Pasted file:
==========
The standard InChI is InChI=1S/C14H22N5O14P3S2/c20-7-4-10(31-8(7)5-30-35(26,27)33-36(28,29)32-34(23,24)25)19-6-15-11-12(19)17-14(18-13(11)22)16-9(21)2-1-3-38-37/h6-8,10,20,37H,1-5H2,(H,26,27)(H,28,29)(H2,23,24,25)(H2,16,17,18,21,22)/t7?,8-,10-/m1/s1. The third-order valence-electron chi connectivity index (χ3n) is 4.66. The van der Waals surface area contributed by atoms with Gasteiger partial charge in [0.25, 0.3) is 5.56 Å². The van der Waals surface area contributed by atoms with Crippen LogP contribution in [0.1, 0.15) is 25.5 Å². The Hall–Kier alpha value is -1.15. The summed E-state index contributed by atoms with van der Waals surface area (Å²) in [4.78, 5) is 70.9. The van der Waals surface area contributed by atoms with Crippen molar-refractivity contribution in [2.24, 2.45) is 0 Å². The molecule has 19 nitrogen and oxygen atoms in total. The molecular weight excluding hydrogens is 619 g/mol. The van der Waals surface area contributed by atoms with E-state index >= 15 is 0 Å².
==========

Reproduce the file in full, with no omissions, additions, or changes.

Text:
The standard InChI is InChI=1S/C14H22N5O14P3S2/c20-7-4-10(31-8(7)5-30-35(26,27)33-36(28,29)32-34(23,24)25)19-6-15-11-12(19)17-14(18-13(11)22)16-9(21)2-1-3-38-37/h6-8,10,20,37H,1-5H2,(H,26,27)(H,28,29)(H2,23,24,25)(H2,16,17,18,21,22)/t7?,8-,10-/m1/s1. The third-order valence-electron chi connectivity index (χ3n) is 4.66. The van der Waals surface area contributed by atoms with Gasteiger partial charge in [0.25, 0.3) is 5.56 Å². The van der Waals surface area contributed by atoms with Crippen LogP contribution in [0.1, 0.15) is 25.5 Å². The Hall–Kier alpha value is -1.15. The summed E-state index contributed by atoms with van der Waals surface area (Å²) in [4.78, 5) is 70.9. The van der Waals surface area contributed by atoms with Crippen molar-refractivity contribution in [2.24, 2.45) is 0 Å². The molecule has 19 nitrogen and oxygen atoms in total. The molecular weight excluding hydrogens is 619 g/mol. The van der Waals surface area contributed by atoms with E-state index >= 15 is 0 Å².